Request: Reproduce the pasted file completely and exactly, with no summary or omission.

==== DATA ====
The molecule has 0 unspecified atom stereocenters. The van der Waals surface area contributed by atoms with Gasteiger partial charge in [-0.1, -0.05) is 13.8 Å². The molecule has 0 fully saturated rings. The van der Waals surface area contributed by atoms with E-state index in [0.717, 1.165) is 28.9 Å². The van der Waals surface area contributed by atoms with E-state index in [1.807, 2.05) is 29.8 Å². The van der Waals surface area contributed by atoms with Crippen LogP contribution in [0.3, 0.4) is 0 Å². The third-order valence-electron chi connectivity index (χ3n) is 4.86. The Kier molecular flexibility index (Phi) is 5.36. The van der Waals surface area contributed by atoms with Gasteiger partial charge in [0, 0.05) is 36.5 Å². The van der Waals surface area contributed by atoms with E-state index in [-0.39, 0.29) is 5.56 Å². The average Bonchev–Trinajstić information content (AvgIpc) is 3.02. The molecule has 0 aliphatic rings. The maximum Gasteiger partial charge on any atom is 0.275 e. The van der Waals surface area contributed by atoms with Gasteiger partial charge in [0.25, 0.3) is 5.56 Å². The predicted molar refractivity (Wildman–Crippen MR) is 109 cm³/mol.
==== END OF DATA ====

The molecule has 0 unspecified atom stereocenters. The van der Waals surface area contributed by atoms with Gasteiger partial charge in [-0.1, -0.05) is 13.8 Å². The molecule has 0 fully saturated rings. The van der Waals surface area contributed by atoms with E-state index in [0.717, 1.165) is 28.9 Å². The van der Waals surface area contributed by atoms with E-state index in [1.807, 2.05) is 29.8 Å². The van der Waals surface area contributed by atoms with Crippen LogP contribution in [0.3, 0.4) is 0 Å². The third-order valence-electron chi connectivity index (χ3n) is 4.86. The Kier molecular flexibility index (Phi) is 5.36. The van der Waals surface area contributed by atoms with Gasteiger partial charge in [0, 0.05) is 36.5 Å². The van der Waals surface area contributed by atoms with E-state index in [-0.39, 0.29) is 5.56 Å². The average Bonchev–Trinajstić information content (AvgIpc) is 3.02. The molecule has 0 aliphatic rings. The maximum Gasteiger partial charge on any atom is 0.275 e. The van der Waals surface area contributed by atoms with Gasteiger partial charge in [0.25, 0.3) is 5.56 Å². The predicted molar refractivity (Wildman–Crippen MR) is 109 cm³/mol.